Estate Planning Designed For You
There are many misconceptions around estate planning. Some think it’s only for the rich. Some think that it’s just about making a will or a trust. Others think that things will just fall into place. Estate planning is much more than that. With proper legal guidance, an estate plan does not have to be costly or overly complicated, but it will be comprehensive. It should take care of you as you age as well as your family after you are gone.
I am attorney Rocky Tindage. I provide an initial consultation to assess your estate planning goals to determine which estate plan is right for you. I customize your estate plan to meet your needs and goals. I will assist you with transferring any of your assets, if needed, such as funding a trust.
Common Estate Planning Tools
Estate planning is a way to protect your assets, make plans for long-term care that won’t drain your bank account and make sure that your loved ones are taken care of after you are gone. I can help you accomplish this through multiple tools, including:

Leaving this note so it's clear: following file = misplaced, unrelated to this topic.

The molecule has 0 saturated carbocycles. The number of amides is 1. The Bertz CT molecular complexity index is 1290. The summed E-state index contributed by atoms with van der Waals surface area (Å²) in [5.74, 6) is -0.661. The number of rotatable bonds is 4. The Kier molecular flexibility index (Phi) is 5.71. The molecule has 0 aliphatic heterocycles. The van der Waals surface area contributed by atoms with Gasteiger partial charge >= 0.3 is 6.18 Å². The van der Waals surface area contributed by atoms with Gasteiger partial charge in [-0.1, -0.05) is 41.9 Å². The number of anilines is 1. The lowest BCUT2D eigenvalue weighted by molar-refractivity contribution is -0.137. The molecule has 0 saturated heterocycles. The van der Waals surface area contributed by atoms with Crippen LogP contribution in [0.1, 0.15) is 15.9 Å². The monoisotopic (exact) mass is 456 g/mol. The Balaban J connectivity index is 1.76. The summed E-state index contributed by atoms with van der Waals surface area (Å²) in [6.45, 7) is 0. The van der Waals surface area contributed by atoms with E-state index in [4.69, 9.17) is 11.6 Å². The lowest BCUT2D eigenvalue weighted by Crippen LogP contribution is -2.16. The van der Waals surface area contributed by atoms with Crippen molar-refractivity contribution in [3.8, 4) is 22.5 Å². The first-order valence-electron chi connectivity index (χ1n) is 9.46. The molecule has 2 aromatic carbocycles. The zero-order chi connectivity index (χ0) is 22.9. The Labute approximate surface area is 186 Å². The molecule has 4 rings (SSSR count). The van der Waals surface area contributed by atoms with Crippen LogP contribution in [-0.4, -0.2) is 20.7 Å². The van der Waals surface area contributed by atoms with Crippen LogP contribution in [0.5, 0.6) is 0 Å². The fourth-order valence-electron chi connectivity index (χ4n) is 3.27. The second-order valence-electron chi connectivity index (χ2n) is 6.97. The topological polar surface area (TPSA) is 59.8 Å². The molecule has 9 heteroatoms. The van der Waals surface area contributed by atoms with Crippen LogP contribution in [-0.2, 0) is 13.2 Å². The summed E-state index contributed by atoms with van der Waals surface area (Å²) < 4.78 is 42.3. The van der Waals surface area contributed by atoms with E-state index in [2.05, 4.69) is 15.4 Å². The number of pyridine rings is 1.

- Wills – Your will tells others how you would like your estate divided in probate after your death. You can also appoint a guardian for minor children.
- Trusts – There are many different trusts for different purposes. You can set them up now or after your death. Assets you put into trust during your life may bypass the probate process and dictate how the money is used after you are gone.
- Powers of attorney – You can use a financial power of attorney to appoint a trusted agent to help with your finances when you are not able to do so. A health care power of attorney, along with a health care directive, appoints an agent and expresses your wishes regarding medical treatment when you cannot.
- Medicaid planning – Many people find they need some sort of long-term care as they age, which can quickly use up assets. Medicaid offers care to those in need, but you must qualify for benefits.
- Guardianships and conservatorships – In California, the courts may appoint a guardian to care for a minor child, while they may appoint a conservator to care for an incapacitated adult. The need for a conservator can often be avoided, however, with advanced planning and the use of powers of attorney.
No matter what your situation calls for, I will answer your questions and find the right solution to protect you and your family’s future.